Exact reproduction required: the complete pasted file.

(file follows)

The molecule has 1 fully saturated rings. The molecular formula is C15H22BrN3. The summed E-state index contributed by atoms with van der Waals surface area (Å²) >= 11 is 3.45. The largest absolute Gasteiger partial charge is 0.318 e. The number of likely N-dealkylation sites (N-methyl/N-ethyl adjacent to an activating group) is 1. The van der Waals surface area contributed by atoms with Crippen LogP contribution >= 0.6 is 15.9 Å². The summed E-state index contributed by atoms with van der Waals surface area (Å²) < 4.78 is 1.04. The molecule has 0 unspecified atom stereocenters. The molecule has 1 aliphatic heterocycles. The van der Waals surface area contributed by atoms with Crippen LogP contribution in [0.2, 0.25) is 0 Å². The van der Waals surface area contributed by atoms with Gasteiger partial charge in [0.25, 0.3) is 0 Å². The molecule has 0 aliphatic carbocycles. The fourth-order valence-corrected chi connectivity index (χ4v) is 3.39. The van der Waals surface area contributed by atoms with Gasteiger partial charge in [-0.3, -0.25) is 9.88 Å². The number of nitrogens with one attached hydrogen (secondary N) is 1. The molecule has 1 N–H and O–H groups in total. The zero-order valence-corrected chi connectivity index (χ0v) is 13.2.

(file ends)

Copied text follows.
The molecule has 1 fully saturated rings. The molecular formula is C15H22BrN3. The summed E-state index contributed by atoms with van der Waals surface area (Å²) >= 11 is 3.45. The largest absolute Gasteiger partial charge is 0.318 e. The number of likely N-dealkylation sites (N-methyl/N-ethyl adjacent to an activating group) is 1. The van der Waals surface area contributed by atoms with Crippen LogP contribution >= 0.6 is 15.9 Å². The summed E-state index contributed by atoms with van der Waals surface area (Å²) < 4.78 is 1.04. The molecule has 0 unspecified atom stereocenters. The molecule has 1 aliphatic heterocycles. The van der Waals surface area contributed by atoms with Crippen LogP contribution in [0.2, 0.25) is 0 Å². The van der Waals surface area contributed by atoms with Gasteiger partial charge in [0.25, 0.3) is 0 Å². The molecule has 0 aliphatic carbocycles. The fourth-order valence-corrected chi connectivity index (χ4v) is 3.39. The van der Waals surface area contributed by atoms with Gasteiger partial charge in [-0.3, -0.25) is 9.88 Å². The number of nitrogens with one attached hydrogen (secondary N) is 1. The molecule has 1 N–H and O–H groups in total. The zero-order valence-corrected chi connectivity index (χ0v) is 13.2.